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U.S. Securities and Exchange Commission

UNITED STATES SECURITIES AND EXCHANGE COMMISSION

LITIGATION RELEASE NO. 17920 / January 7, 2003

SECURITIES AND EXCHANGE COMMISSION v. ASSET RECOVERY AND MANAGEMENT TRUST, S.A., FRANK RAY JOHNSON, MILTON E. VAUGHN, AND CARLOS FERNANDEZ ALFARO, C.A. No. 02-W1372-N (M. D. Ala).

SEC FILES INJUNCTIVE ACTION AND OBTAINS ASSET FREEZE AGAINST FRANK R. JOHNSON, MILTON E. VAUGHN AND CARLOS FERNANDEZ ALFARO IN CONNECTION WITH FRAUDULENT PRIME BANK OFFERING

The Securities and Exchange Commission ("Commission") today announced the filing on December 16, 2002 of civil fraud charges against Asset Recovery and Management Trust ("ARM Trust"), a Costa Rican entity, Frank R. Johnson and Milton E. Vaughn, residents of Alabama, and Carlos Fernandez Alfaro, a Costa Rican national, in connection with a fraudulent prime bank offering scheme that raised at least $900,000 from investors between November 1999 and July 2000. The action was filed in the U.S. District Court for the Middle District of Alabama and on December 18, 2002, after a hearing, the court ordered the defendants' assets frozen.

According to the Commission's complaint, the defendants targeted victims of previous scams by claiming ARM Trust would help recover their lost funds, and then lured them into joining ARM Trust's fictitious trading programs. In particular, Johnson, who in 1999 had been convicted of defrauding investors in another prime bank scheme called the International Benevolent Fund Trust ("IBFT"), directed his IBFT victims to ARM Trust. While awaiting sentencing for his role in the IBFT fraud, Johnson told his IBFT victims that he had retained ARM Trust to help them recover the money they lost in the IBFT trading programs. Shortly thereafter, ARM Trust sent those investors informational material, and offered them the opportunity to participate in ARM Trust's trading programs. ARM Trust claimed that its trading programs were safe because investor funds remained with ARM Trust and could be withdrawn at any time. After gaining the victims' trust and convincing them to join ARM Trust's fictitious trading programs, the defendants stole the investors' funds.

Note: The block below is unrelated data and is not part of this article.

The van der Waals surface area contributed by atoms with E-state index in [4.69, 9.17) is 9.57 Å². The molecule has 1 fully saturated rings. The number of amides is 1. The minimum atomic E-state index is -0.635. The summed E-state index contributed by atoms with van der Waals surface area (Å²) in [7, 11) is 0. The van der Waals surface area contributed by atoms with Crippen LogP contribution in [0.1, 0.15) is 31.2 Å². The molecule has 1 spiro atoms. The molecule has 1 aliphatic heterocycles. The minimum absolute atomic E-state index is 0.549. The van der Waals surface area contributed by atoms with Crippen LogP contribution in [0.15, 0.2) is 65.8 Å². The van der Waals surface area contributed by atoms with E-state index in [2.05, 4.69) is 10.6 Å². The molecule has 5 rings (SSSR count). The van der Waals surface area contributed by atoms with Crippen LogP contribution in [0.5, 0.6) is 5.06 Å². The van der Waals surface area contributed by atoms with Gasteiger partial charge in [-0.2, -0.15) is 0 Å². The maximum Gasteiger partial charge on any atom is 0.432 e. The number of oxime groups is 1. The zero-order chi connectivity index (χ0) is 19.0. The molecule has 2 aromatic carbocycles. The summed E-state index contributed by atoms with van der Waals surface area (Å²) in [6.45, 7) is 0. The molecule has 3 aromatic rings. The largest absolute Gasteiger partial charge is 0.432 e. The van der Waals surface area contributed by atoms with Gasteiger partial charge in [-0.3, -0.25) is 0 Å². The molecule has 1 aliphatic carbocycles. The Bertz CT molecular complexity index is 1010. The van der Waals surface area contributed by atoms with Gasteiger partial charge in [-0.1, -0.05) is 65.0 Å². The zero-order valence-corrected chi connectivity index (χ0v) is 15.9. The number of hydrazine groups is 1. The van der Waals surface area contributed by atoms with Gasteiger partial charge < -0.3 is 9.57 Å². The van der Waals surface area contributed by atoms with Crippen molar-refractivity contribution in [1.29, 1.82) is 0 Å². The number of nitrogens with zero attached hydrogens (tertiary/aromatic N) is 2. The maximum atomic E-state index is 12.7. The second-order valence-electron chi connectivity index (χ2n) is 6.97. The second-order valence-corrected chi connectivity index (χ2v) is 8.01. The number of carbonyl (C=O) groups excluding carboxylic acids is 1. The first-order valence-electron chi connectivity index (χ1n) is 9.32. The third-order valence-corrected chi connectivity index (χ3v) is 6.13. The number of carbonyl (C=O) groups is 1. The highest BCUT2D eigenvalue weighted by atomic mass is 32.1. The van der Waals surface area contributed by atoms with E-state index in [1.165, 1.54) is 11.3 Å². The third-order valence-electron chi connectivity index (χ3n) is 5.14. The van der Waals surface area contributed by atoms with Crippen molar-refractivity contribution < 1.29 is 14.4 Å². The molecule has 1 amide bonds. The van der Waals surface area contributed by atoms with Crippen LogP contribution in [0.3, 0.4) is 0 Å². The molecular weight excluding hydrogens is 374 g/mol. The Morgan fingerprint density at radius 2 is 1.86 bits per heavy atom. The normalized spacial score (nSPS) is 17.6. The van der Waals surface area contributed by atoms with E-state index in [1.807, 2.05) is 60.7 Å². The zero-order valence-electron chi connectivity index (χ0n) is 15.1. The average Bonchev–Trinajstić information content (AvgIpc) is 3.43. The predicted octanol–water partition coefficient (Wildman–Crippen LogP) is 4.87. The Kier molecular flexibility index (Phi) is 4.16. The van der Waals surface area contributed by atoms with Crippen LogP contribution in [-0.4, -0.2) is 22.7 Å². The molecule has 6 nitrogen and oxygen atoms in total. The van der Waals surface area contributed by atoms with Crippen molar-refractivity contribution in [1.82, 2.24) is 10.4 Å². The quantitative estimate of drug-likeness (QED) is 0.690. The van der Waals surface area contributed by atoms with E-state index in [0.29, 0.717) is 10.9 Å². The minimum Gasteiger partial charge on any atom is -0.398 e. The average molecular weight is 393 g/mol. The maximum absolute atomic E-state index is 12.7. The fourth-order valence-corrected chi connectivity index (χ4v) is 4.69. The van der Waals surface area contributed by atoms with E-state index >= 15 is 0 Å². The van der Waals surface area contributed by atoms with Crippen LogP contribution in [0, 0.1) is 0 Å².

The Commission alleges in its complaint that Johnson, Vaughn and Alfaro, through ARM Trust's website and other communications, promised investors exorbitant returns through high yield trading programs operated by ARM Trust. According to the Commission's complaint, these representations were false because such high yield trading programs do not exist and the defendants misappropriated or otherwise failed to return investors' funds. The complaint alleged that, until as late as January 2002, defendants continued to lull investors into believing the trading programs were making substantial money. As a result of the defendants' representations, between November 1999 and July 2002, the defendants defrauded hundreds of U.S. investors of at least $900,000.

The Commission alleged in its complaint that defendants ARM Trust, Johnson, Vaughn and Alfaro violated sections 5(a), 5(c) and 17(a) of the Securities Exchange Act of 1933 and section 10(b) of the Securities Exchange Act of 1934 and Rule 10b-5 thereunder. The Commission is seeking injunctive relief, disgorgement and civil penalties against all defendants.

Contact: Kate Poverman, Assistant District Administrator, 617-424-5936

 

SEC Complaint in this matter

http://www.sec.gov/litigation/litreleases/lr17920.htm

Modified: 01/10/2003